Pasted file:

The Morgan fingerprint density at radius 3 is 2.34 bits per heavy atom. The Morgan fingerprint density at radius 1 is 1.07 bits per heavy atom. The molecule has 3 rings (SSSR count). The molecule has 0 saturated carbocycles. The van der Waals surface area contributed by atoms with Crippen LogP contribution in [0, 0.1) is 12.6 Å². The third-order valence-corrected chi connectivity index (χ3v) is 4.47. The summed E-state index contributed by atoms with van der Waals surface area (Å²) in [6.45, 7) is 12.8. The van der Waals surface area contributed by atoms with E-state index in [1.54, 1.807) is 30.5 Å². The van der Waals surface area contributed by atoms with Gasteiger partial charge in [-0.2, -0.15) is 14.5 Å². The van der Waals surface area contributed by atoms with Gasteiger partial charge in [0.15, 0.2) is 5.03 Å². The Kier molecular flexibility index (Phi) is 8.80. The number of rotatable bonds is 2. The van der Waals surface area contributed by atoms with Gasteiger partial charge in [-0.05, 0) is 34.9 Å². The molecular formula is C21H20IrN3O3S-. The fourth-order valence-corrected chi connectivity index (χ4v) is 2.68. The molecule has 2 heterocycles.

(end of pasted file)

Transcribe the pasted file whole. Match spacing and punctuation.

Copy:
The Morgan fingerprint density at radius 3 is 2.34 bits per heavy atom. The Morgan fingerprint density at radius 1 is 1.07 bits per heavy atom. The molecule has 3 rings (SSSR count). The molecule has 0 saturated carbocycles. The van der Waals surface area contributed by atoms with Crippen LogP contribution in [0, 0.1) is 12.6 Å². The third-order valence-corrected chi connectivity index (χ3v) is 4.47. The summed E-state index contributed by atoms with van der Waals surface area (Å²) in [6.45, 7) is 12.8. The van der Waals surface area contributed by atoms with E-state index in [1.54, 1.807) is 30.5 Å². The van der Waals surface area contributed by atoms with Gasteiger partial charge in [-0.2, -0.15) is 14.5 Å². The van der Waals surface area contributed by atoms with Gasteiger partial charge in [0.15, 0.2) is 5.03 Å². The Kier molecular flexibility index (Phi) is 8.80. The number of rotatable bonds is 2. The van der Waals surface area contributed by atoms with Gasteiger partial charge in [-0.05, 0) is 34.9 Å². The molecular formula is C21H20IrN3O3S-. The fourth-order valence-corrected chi connectivity index (χ4v) is 2.68. The molecule has 2 heterocycles.